If you’d like to experiment with air-drying, wait for your blooms to partially or fully open. Then tie a few of them together by their stems. Fasten them tightly enough that they won’t slip out—as they dry, they may shrink—but loosely enough that they don’t bend the stem, because those compressed areas will be damp and thus attractive to mold.

Next, hang the bouquet upside down in your drying area. Ventilation will help dry the flowers, and a lack of sunlight will reduce the amount that their colors fade. Leave the bundle for two to four weeks, checking back at regular intervals to see how it’s doing. Once your flowers are dry, a quick spritz with hairspray will help prevent them from crumbling too easily.

For the risk-averse: book-pressing

If you want an easy preservation method, with the least risk of messing up your results, you can press any flower variety in a book. That’s not to say that the process is fast—it can take a month for the petals to fully dry out—but your work load up front is minimal.

“There’s little effort and upkeep that goes into this technique,” Palomares said, “and the results are consistently wonderful.” The only downside is that pressing works best when you remove the stems.

For this method, you’ll need a heavy hardcover book, such as a dictionary or coffee-table tome, a few sheets of paper or waxed paper, and a pair of scissors.

Start by trimming your flowers down to the heads, removing as much of the stem as possible. Then take the book, open it to the center, and cover the pages with a sheet of paper or waxed paper. Close and reopen the book to crease the liner layer so it will stay in place. Finally, place the bud close to the middle of one of the pages, press the bud flat on the paper, and close the book.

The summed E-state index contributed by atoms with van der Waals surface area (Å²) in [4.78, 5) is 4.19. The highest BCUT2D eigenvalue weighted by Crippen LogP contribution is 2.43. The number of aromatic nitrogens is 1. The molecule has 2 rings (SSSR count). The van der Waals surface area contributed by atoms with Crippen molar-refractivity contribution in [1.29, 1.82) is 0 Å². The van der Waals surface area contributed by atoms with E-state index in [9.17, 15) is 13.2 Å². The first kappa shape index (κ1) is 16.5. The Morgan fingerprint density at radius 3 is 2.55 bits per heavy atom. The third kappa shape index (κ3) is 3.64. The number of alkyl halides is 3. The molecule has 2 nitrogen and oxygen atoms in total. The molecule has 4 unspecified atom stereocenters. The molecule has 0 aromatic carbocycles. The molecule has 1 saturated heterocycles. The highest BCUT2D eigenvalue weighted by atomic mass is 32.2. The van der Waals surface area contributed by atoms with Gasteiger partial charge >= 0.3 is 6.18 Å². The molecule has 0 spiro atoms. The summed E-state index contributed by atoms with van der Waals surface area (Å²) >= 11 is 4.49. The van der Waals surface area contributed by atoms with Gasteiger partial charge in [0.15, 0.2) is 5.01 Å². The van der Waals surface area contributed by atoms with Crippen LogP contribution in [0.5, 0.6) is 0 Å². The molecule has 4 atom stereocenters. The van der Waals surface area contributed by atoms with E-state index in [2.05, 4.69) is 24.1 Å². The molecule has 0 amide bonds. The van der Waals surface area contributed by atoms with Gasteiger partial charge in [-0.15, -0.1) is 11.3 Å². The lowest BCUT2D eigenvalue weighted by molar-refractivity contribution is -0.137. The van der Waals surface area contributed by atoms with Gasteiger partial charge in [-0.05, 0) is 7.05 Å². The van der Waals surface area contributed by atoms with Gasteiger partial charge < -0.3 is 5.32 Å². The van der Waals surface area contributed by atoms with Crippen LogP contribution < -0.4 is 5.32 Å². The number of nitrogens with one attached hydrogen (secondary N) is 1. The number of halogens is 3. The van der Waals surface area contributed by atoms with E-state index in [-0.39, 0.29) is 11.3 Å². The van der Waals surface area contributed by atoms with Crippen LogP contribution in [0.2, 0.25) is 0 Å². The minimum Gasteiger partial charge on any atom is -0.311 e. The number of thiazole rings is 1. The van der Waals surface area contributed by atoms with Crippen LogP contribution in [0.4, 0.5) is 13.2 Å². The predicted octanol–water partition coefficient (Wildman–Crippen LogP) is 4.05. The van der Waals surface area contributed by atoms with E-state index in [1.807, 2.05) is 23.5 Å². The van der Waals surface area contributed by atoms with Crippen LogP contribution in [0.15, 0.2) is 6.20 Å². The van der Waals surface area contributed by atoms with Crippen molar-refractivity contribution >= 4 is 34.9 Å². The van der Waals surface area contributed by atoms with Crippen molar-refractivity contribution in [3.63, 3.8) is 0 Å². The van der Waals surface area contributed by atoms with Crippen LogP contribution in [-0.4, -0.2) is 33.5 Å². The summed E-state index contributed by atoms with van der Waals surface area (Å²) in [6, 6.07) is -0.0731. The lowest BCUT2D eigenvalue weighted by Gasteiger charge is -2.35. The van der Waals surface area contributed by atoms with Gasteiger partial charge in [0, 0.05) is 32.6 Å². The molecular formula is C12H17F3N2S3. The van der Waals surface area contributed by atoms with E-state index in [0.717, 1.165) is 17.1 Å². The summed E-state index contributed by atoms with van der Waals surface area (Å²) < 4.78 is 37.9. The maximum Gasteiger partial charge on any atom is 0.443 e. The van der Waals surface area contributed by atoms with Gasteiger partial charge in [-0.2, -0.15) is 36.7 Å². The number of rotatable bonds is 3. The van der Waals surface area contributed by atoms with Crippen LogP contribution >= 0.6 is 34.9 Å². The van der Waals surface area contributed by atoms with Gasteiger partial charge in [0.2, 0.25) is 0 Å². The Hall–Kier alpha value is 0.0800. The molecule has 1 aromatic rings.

Over time, the liner paper or waxed paper will absorb moisture from the flower, gradually desiccating it. Check your flower’s progress once a week or so, replacing the liner paper to give it a fresh dry surface. After four to five weeks, you’ll have a dried blossom that should last indefinitely.

For impatient driers: silica gel

If you want results fast, you can speed up the drying process. However, these techniques require that you pay more attention to the flowers. You can sometimes over-dry them, resulting in fragile blooms that can crumble all too easily.

For a speedy version of the air-drying method, cover your blossoms in a moisture-absorbing desiccant like silica gel, which is made up of silicon dioxide, a key component of sand. Although silica gel can be expensive ($21 for 5 pounds on Amazon), you can always reuse it. In addition to the gel itself, you’ll need an air-tight flat-bottomed container, such as a jar or piece of Tupperware.